The challenge mode is unlocked during the single-player game. One or two players can play this mode cooperatively. Each selectable level takes place in caves of varying depth. The objective is to locate a Key treasure, used to open access to the next sub-level, within the specified time limit. The player completes the level upon finding the exit out of the cave, and is scored based on the treasures collected, the number of Pikmin surviving upon exit, and the time taken to complete the level.
After escaping the distant planet in the first game, Captain Olimar returns to his home planet Hocotate to learn that the company he works for, Hocotate Freight, is in severe debt, after a payload of golden carrots was supposedly stolen. Because of this debt, the company was forced to sell everything, including Olimar's ship. Shocked, Olimar drops the bottle cap that he brought back from the planet. The nearby Hocotate Ship determines that the bottle cap Olimar retrieved from the distant planet has a considerable value of 100 pokos. The company president, hearing this, decides to send Olimar and his co-worker Louie to seek out the planet where they quickly reunite with the Pikmin creatures, who help in scavenging the treasures, in order to pay off the debt. Upon doing so, Olimar departs for Hocotate but leaves Louie behind. Upon telling the president, he decides to help Olimar find Louie and claim any additional treasures still left undiscovered. Louie is later discovered and rescued from a deep cave. Upon collecting all the treasures, the trio depart the distant planet.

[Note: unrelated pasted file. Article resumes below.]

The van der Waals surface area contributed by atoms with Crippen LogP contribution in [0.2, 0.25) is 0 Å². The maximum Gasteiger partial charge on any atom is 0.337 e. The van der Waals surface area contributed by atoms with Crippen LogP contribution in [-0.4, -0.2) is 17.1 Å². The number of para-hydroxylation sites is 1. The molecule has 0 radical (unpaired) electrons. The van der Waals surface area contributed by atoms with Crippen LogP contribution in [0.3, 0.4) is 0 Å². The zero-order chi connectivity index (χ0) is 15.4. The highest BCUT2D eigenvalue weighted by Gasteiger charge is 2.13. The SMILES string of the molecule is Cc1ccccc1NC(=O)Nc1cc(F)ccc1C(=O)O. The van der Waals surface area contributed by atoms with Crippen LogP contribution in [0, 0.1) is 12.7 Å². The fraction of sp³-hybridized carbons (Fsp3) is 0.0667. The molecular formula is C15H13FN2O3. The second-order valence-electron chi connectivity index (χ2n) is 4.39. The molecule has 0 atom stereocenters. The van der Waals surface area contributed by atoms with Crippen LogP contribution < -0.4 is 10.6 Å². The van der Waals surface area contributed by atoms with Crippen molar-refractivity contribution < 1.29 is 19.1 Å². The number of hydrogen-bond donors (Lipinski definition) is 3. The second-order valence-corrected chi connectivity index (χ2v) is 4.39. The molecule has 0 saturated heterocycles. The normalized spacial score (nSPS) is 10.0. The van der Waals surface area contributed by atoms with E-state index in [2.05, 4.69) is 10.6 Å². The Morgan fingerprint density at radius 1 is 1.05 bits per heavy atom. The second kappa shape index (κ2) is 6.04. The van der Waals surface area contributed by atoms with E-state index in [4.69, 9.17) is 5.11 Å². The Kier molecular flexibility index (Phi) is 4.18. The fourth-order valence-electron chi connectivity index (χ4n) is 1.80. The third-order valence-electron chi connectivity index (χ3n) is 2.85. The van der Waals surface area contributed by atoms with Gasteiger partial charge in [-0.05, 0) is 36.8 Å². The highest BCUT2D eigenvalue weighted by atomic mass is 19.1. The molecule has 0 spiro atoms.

In an unlockable video, it is revealed that the golden carrot shipment mentioned at the game's beginning was not actually stolen, but in fact, consumed by Louie, who had been sent to deliver the freight but couldn't contain his hunger. Realizing his mistake, Louie turned back and fabricated a story of the cargo being stolen by space bunnies, thus setting in motion the events of the game.
In December 2002 a year following the release of Pikmin, game designer Shigeru Miyamoto confirmed a sequel to be in development. Pikmin 2 was directed both by Shigefumi Hino, who focused on the graphics design, and by Masamichi Abe, who focused on game design. Miyamoto and Takashi Tezuka worked as producers. Hajime Wakai composed the game soundtrack while Kazumi Totaka worked as the sound director; Totaka's Song is hidden in the game as an Easter egg. The 30-day time limit imposed in the original Pikmin was removed in order to allow players to explore the game world at a leisurely pace, which in turn increased the overall length of the game. Cooperative two-player gameplay within the main single player game was experimented, but it was found that it imposed limits on the overall game design. Multiplayer was thus relegated to a separate game mode. Pikmin 2 was first released in Japan on April 29, 2004 and then in North America, Europe, and Australasia later in the year. Nintendo e-Reader cards compatible with Pikmin 2 were released only in Japan, which contained additional minigames.
Sequel and re-release